We turn onto the gas company improved access road and head into one of the many tracts of public, state forest land in Pennsylvania. Our SUV bounces and clatters along through dense stands of mixed...
Review: Simms Headwaters Taco Bag
The Simms Headwaters Taco Bag is one of those pieces of gear that, the moment you're introduced to it, you find yourself wishing you owned. It is also one of those pieces of gear that, despite its utility, you're assuming you'll go on living without once you see the price tag. The world of fly fishing is filled with gear that achieves its intended purpose with simplistic grace, but that simplicity isn't often reflected in the price tag. In the case of the Taco Bag, you can have your cake and eat it too. Simms has put together a simple, wonderfully useful piece of gear and decided not to take those who want one to the cleaners.
Everything. The goal of the taco bag is to let you store your waders, boots and other soaking wet and possibly mud-covered items in a easy to carry bag that you don't otherwise care about because it isn't intended to do anything else. As a result, your waders are always bagged and your car or truck and house stay a lot cleaner because of it.
The Taco Bag packs few features, but the few that are there are what make it work. For one, the bag is vented. Mesh panels at what becomes the top of the bag allow air in, reducing the chance that your waders and boots are doing to turn into mildewed cesspools if you don't unpack them as quickly as you'd like to. The lower panel, on the other hand is water proof, meaning the bag won't drip or leak when you're toting it or when it is set down.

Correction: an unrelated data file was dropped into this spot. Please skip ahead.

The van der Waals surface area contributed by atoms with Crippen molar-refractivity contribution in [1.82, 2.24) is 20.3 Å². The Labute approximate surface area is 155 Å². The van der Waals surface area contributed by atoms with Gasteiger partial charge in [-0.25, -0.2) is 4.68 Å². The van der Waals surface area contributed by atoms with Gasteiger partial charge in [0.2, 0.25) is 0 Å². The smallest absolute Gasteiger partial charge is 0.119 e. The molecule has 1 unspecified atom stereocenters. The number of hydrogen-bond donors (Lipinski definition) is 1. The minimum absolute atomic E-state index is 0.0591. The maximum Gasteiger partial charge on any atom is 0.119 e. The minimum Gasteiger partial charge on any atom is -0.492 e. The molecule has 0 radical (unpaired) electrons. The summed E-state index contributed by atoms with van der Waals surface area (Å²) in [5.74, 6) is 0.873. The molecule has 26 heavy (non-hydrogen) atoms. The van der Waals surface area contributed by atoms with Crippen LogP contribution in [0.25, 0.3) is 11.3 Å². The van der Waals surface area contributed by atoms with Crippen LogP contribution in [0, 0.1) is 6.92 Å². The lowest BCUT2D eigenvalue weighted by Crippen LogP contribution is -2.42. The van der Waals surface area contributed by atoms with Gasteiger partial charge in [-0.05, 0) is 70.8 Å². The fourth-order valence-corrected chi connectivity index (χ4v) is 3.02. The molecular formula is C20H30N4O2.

The bag is roomy. My waders, size 13 wading boots and rain jacket all fit in with plenty of room to spare.
Perhaps the most notable feature of the Taco Bag is the feature that gives it its name, and one that SImms fails to highlight (or even mention) in its promo materials. The bag folds like a taco when closed and when open, lays flat like, well, a tortilla. Except this tortilla is made of sturdy 600 Denier Ballistic Nylon shell fabric. The result is a nylon tortilla that doubles as a streamside (or truck side) changing mat. No more stepping out of your boots with wet, but otherwise clean, waders and turning them into a muddy disaster by stepping into the dirt.
And the best part? The price. Simms has seen fit to price the taco bag at very reasonable price point of $29.
I guess Simms could have made it $19.
The bag works, works well, and at $29 is the sort of purchase you're incredibly unlikely to regret even if you don't think it is as hot as we do.